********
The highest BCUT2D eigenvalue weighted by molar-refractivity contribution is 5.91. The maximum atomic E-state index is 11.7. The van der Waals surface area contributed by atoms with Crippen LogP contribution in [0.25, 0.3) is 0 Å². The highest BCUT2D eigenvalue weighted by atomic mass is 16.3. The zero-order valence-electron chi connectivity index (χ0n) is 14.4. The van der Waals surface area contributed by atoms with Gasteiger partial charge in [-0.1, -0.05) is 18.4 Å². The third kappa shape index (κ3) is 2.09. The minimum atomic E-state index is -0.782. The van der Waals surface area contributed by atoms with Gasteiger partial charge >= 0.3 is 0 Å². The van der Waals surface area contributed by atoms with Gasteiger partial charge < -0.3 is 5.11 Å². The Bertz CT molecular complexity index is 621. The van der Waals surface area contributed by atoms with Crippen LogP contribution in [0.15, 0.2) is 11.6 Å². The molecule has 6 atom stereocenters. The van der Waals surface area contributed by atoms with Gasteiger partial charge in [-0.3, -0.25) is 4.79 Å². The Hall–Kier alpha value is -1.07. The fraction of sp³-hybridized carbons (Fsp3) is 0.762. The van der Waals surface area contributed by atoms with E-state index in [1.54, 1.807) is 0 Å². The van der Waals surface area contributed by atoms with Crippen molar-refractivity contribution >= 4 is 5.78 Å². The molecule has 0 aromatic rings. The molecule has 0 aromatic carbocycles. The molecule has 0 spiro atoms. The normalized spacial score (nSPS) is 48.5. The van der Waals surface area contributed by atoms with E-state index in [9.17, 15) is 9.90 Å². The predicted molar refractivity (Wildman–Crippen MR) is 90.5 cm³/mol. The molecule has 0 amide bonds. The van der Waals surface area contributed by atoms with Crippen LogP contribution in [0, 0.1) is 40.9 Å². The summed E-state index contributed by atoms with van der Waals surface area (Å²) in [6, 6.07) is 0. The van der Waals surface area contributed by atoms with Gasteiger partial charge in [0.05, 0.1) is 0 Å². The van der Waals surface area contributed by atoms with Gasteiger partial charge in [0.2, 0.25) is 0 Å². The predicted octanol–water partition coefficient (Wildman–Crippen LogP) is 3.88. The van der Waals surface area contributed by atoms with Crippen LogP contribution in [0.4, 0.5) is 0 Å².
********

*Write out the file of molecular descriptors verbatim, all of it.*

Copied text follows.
The highest BCUT2D eigenvalue weighted by molar-refractivity contribution is 5.91. The maximum atomic E-state index is 11.7. The van der Waals surface area contributed by atoms with Crippen LogP contribution in [0.25, 0.3) is 0 Å². The highest BCUT2D eigenvalue weighted by atomic mass is 16.3. The zero-order valence-electron chi connectivity index (χ0n) is 14.4. The van der Waals surface area contributed by atoms with Gasteiger partial charge in [-0.1, -0.05) is 18.4 Å². The third kappa shape index (κ3) is 2.09. The minimum atomic E-state index is -0.782. The van der Waals surface area contributed by atoms with Gasteiger partial charge >= 0.3 is 0 Å². The van der Waals surface area contributed by atoms with Gasteiger partial charge < -0.3 is 5.11 Å². The Bertz CT molecular complexity index is 621. The van der Waals surface area contributed by atoms with Crippen LogP contribution in [0.15, 0.2) is 11.6 Å². The molecule has 6 atom stereocenters. The van der Waals surface area contributed by atoms with Gasteiger partial charge in [-0.3, -0.25) is 4.79 Å². The Hall–Kier alpha value is -1.07. The fraction of sp³-hybridized carbons (Fsp3) is 0.762. The van der Waals surface area contributed by atoms with E-state index in [1.54, 1.807) is 0 Å². The van der Waals surface area contributed by atoms with Crippen molar-refractivity contribution >= 4 is 5.78 Å². The molecule has 0 aromatic rings. The molecule has 0 aromatic carbocycles. The molecule has 0 spiro atoms. The normalized spacial score (nSPS) is 48.5. The van der Waals surface area contributed by atoms with E-state index in [9.17, 15) is 9.90 Å². The predicted molar refractivity (Wildman–Crippen MR) is 90.5 cm³/mol. The molecule has 0 amide bonds. The van der Waals surface area contributed by atoms with Crippen LogP contribution in [0, 0.1) is 40.9 Å². The summed E-state index contributed by atoms with van der Waals surface area (Å²) in [6, 6.07) is 0. The van der Waals surface area contributed by atoms with Gasteiger partial charge in [0.05, 0.1) is 0 Å². The van der Waals surface area contributed by atoms with Gasteiger partial charge in [0.2, 0.25) is 0 Å². The predicted octanol–water partition coefficient (Wildman–Crippen LogP) is 3.88. The van der Waals surface area contributed by atoms with Crippen LogP contribution in [0.4, 0.5) is 0 Å².